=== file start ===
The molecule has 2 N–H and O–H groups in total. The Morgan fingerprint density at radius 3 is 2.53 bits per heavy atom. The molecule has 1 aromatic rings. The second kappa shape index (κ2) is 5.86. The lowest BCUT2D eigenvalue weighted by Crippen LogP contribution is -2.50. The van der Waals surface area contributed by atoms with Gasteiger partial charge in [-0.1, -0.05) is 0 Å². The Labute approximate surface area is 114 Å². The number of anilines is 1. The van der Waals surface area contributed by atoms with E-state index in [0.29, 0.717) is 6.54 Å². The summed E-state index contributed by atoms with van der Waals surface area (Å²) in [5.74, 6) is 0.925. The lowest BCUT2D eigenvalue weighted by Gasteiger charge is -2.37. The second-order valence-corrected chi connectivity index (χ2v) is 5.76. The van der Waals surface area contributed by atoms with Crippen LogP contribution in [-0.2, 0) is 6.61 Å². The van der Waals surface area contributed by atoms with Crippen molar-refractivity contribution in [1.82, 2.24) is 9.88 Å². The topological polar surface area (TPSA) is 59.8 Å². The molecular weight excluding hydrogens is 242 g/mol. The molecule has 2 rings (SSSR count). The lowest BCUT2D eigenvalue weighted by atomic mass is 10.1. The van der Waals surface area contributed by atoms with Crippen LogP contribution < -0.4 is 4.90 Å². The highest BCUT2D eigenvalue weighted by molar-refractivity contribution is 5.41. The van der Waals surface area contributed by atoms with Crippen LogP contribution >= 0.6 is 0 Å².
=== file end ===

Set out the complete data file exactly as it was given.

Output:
The molecule has 2 N–H and O–H groups in total. The Morgan fingerprint density at radius 3 is 2.53 bits per heavy atom. The molecule has 1 aromatic rings. The second kappa shape index (κ2) is 5.86. The lowest BCUT2D eigenvalue weighted by Crippen LogP contribution is -2.50. The van der Waals surface area contributed by atoms with Gasteiger partial charge in [-0.1, -0.05) is 0 Å². The Labute approximate surface area is 114 Å². The number of anilines is 1. The van der Waals surface area contributed by atoms with E-state index in [0.29, 0.717) is 6.54 Å². The summed E-state index contributed by atoms with van der Waals surface area (Å²) in [5.74, 6) is 0.925. The lowest BCUT2D eigenvalue weighted by Gasteiger charge is -2.37. The second-order valence-corrected chi connectivity index (χ2v) is 5.76. The van der Waals surface area contributed by atoms with Crippen LogP contribution in [-0.2, 0) is 6.61 Å². The van der Waals surface area contributed by atoms with Crippen molar-refractivity contribution in [1.82, 2.24) is 9.88 Å². The topological polar surface area (TPSA) is 59.8 Å². The molecular weight excluding hydrogens is 242 g/mol. The molecule has 2 rings (SSSR count). The lowest BCUT2D eigenvalue weighted by atomic mass is 10.1. The van der Waals surface area contributed by atoms with Crippen LogP contribution < -0.4 is 4.90 Å². The highest BCUT2D eigenvalue weighted by molar-refractivity contribution is 5.41. The van der Waals surface area contributed by atoms with Crippen LogP contribution >= 0.6 is 0 Å².